This week, a colleague/mentor of mine visited; this is the person who taught me how to teach and has been an important supporter of mine throughout my academic career. In the past couple of days, we have had several debates (arguments) about whether I should pursue an opportunity to become an Administrator (an assistant Dean) at my university. We disagree about whether I can do more 'good' for women-in-science as an administrator or as a scientist. He thinks the former, I think the latter. I think the latter mostly in the context of where I am now with my career, but could see changing my mind in the future. Even so, he thinks I should make this career change now.
I convinced my friend, colleague, mentor to put our debate in writing for posting here. This will occur in several stages, with the first part (posted here) involving our staking out our initial positions:
DDM (Dr. DeMentor): A person at your stage in her career has 2 basic choices: you can continue what you've been doing, which presumably has been very satisfying and serves your own agenda for personal growth and contributions that you feel are critical. And that path remains largely about you and your interests, and there is absolutely nothing wrong with that. I just believe that at a certain stage in the life of an academic that there is the opportunity to move to a different track where it is less about building your own career and reputation (awards, accolades, opportunities) and more about giving back as you set the stage for the next generation of people in your field and in particular in your case women in your field. So one is kind of a self-interested path and one is more philanthropic. You are a good role model and you help individuals achieve their goals, but I believe you would have a greater impact of changing the culture on your campus and beyond if you were in a position of authority and could effect institutional change rather than individual change.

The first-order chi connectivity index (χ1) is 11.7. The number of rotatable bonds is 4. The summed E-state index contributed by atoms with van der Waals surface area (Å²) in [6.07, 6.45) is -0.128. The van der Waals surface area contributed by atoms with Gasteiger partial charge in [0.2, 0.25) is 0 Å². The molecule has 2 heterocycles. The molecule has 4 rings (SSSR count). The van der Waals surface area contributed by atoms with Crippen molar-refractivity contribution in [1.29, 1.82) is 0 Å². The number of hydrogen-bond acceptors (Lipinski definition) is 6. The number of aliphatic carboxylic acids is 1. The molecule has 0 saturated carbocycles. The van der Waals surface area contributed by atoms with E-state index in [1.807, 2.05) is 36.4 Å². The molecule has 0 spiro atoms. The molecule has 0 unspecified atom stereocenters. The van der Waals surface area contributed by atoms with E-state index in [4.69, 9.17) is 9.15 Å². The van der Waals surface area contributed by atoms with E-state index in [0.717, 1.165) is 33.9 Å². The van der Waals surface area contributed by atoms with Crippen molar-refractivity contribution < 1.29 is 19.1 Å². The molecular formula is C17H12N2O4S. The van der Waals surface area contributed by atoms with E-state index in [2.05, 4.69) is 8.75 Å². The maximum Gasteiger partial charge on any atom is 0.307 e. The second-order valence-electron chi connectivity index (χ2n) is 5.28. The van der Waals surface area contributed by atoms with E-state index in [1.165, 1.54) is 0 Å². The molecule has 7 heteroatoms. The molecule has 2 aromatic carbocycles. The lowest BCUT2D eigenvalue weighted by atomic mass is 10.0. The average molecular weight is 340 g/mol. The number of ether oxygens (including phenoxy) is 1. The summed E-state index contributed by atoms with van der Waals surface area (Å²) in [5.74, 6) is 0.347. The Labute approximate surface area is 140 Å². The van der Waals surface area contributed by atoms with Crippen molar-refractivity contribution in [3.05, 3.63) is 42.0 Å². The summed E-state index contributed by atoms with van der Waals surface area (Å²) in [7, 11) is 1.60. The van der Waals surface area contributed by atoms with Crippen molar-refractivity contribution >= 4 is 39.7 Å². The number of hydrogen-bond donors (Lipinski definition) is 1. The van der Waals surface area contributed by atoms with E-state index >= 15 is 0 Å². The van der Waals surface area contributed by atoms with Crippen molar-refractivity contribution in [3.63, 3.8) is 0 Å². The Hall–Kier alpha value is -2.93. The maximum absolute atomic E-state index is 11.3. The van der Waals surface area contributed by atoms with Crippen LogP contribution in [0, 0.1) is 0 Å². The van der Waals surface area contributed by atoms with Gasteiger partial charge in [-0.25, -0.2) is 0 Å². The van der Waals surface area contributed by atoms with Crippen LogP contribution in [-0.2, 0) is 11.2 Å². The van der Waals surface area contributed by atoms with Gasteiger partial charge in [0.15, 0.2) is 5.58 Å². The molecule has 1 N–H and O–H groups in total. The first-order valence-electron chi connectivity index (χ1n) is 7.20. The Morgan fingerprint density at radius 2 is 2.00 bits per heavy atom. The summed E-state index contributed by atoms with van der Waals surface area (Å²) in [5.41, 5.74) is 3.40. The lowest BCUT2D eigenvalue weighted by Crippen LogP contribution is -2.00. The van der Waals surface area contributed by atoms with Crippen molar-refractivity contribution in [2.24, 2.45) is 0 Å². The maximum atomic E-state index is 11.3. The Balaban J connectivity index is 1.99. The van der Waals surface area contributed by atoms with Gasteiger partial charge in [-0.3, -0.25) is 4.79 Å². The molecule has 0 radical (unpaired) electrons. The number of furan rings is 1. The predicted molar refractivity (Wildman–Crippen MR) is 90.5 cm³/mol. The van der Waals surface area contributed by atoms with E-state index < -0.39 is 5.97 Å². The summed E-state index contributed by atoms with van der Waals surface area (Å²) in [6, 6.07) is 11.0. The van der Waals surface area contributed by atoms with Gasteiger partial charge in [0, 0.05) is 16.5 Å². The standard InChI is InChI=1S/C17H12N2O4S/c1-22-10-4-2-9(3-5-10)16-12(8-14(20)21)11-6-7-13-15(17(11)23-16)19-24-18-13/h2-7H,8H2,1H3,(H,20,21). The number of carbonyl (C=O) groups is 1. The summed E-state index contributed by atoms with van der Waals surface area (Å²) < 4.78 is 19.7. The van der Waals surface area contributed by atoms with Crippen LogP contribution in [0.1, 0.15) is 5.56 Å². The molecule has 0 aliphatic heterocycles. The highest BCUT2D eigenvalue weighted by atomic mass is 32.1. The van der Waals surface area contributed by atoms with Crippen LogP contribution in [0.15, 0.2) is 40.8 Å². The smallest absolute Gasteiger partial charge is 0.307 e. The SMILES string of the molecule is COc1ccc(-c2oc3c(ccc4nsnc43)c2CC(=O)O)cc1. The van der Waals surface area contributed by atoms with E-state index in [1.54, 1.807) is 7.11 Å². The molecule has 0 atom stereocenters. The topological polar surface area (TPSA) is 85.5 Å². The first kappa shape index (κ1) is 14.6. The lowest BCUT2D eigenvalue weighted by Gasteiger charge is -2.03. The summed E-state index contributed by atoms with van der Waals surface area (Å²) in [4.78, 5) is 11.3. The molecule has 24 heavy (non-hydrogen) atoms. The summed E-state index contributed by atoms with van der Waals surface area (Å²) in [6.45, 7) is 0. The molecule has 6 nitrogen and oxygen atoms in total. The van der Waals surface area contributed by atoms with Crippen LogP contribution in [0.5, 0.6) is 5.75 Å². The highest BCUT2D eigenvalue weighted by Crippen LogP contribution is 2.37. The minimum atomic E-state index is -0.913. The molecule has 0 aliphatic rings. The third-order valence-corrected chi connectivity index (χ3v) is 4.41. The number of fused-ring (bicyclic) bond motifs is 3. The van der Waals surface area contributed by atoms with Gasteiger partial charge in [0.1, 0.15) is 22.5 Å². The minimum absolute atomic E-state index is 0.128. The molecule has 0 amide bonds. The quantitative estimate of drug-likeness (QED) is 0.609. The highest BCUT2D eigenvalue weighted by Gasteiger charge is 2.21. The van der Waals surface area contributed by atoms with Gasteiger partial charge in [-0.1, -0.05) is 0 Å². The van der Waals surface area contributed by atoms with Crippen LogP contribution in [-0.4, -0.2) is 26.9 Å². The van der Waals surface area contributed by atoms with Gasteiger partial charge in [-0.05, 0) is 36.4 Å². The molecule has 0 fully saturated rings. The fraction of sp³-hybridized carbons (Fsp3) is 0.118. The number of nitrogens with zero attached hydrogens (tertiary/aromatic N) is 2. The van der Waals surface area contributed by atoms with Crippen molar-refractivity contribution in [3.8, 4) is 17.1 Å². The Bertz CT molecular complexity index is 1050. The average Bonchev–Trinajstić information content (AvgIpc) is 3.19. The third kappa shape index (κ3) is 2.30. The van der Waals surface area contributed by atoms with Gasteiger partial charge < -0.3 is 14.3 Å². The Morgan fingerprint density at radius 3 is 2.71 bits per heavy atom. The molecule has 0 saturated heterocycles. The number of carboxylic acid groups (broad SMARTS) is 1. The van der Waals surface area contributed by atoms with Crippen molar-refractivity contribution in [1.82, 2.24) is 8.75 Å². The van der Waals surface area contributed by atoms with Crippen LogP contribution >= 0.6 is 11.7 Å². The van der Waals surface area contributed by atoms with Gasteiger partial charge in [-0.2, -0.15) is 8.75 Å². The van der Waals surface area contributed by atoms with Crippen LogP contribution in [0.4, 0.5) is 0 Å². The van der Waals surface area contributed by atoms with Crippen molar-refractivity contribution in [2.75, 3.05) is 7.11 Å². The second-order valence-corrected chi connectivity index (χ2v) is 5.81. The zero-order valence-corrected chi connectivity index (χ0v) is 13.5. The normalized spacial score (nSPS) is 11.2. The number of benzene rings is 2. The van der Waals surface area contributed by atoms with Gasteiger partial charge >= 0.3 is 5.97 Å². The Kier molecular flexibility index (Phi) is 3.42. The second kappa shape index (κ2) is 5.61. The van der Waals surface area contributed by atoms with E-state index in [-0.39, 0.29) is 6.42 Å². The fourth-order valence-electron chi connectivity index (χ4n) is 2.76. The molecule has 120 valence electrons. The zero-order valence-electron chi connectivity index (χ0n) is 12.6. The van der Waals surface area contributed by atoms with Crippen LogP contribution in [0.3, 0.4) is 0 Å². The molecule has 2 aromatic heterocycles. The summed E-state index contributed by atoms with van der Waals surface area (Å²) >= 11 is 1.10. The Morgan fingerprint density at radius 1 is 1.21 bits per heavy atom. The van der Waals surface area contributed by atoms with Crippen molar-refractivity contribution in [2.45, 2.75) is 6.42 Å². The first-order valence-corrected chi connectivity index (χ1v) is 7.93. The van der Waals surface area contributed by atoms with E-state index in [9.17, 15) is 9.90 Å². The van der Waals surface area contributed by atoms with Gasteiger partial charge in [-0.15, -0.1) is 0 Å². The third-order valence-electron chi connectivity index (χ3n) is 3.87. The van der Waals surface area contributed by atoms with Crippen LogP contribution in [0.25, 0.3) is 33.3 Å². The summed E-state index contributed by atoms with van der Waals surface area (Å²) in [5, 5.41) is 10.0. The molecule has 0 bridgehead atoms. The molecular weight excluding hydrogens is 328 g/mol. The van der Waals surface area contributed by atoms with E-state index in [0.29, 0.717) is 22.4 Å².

FSP (me): But I think that my being a senior and somewhat successful researcher and professor gives me more opportunities and more credibility as a role model for women scientists. The opportunities come through professional outlets -- giving talks at universities and conferences, participating in panels and committees, and just by being visible in my field as a senior woman who is a productive researcher. As a deanlet, I could have more of an impact on my university, but as a visible researcher, I can have a broader impact beyond this university. Also, keep in mind that my research ambitions aren't primarily about accolades or even being a role model: the reason I do this job is because I love the science, both as a researcher and a teacher. It's hard for me to imagine giving all or even some of that up right now, even if that seems selfish.
To be continued, I think, if DDM sends me his counter-point, though in the end we didn't evolve much beyond these main points.
9 years ago